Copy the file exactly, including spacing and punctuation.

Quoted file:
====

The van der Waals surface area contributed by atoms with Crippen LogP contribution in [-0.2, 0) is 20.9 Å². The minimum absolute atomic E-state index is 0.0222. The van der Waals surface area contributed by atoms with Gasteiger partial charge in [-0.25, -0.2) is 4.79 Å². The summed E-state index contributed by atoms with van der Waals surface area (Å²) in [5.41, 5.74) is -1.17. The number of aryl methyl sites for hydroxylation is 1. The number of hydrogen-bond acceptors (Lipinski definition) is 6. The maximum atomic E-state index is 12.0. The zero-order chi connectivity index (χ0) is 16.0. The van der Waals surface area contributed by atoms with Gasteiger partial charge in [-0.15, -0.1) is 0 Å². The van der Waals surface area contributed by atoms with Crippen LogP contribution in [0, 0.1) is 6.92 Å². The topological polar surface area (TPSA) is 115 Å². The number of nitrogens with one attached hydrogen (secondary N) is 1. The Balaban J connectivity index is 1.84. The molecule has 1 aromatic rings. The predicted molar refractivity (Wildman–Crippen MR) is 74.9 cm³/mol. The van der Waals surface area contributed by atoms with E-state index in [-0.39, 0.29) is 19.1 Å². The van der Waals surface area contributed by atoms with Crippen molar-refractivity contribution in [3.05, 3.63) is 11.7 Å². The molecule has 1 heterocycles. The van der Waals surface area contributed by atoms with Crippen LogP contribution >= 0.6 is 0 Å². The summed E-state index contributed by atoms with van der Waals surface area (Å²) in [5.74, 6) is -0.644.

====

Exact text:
The van der Waals surface area contributed by atoms with Crippen LogP contribution in [-0.2, 0) is 20.9 Å². The minimum absolute atomic E-state index is 0.0222. The van der Waals surface area contributed by atoms with Gasteiger partial charge in [-0.25, -0.2) is 4.79 Å². The summed E-state index contributed by atoms with van der Waals surface area (Å²) in [5.41, 5.74) is -1.17. The number of aryl methyl sites for hydroxylation is 1. The number of hydrogen-bond acceptors (Lipinski definition) is 6. The maximum atomic E-state index is 12.0. The zero-order chi connectivity index (χ0) is 16.0. The van der Waals surface area contributed by atoms with Gasteiger partial charge in [-0.15, -0.1) is 0 Å². The van der Waals surface area contributed by atoms with Crippen LogP contribution in [0, 0.1) is 6.92 Å². The topological polar surface area (TPSA) is 115 Å². The number of nitrogens with one attached hydrogen (secondary N) is 1. The Balaban J connectivity index is 1.84. The molecule has 1 aromatic rings. The predicted molar refractivity (Wildman–Crippen MR) is 74.9 cm³/mol. The van der Waals surface area contributed by atoms with E-state index in [-0.39, 0.29) is 19.1 Å². The van der Waals surface area contributed by atoms with Crippen molar-refractivity contribution in [3.05, 3.63) is 11.7 Å². The molecule has 1 heterocycles. The van der Waals surface area contributed by atoms with Crippen LogP contribution >= 0.6 is 0 Å². The summed E-state index contributed by atoms with van der Waals surface area (Å²) in [5.74, 6) is -0.644.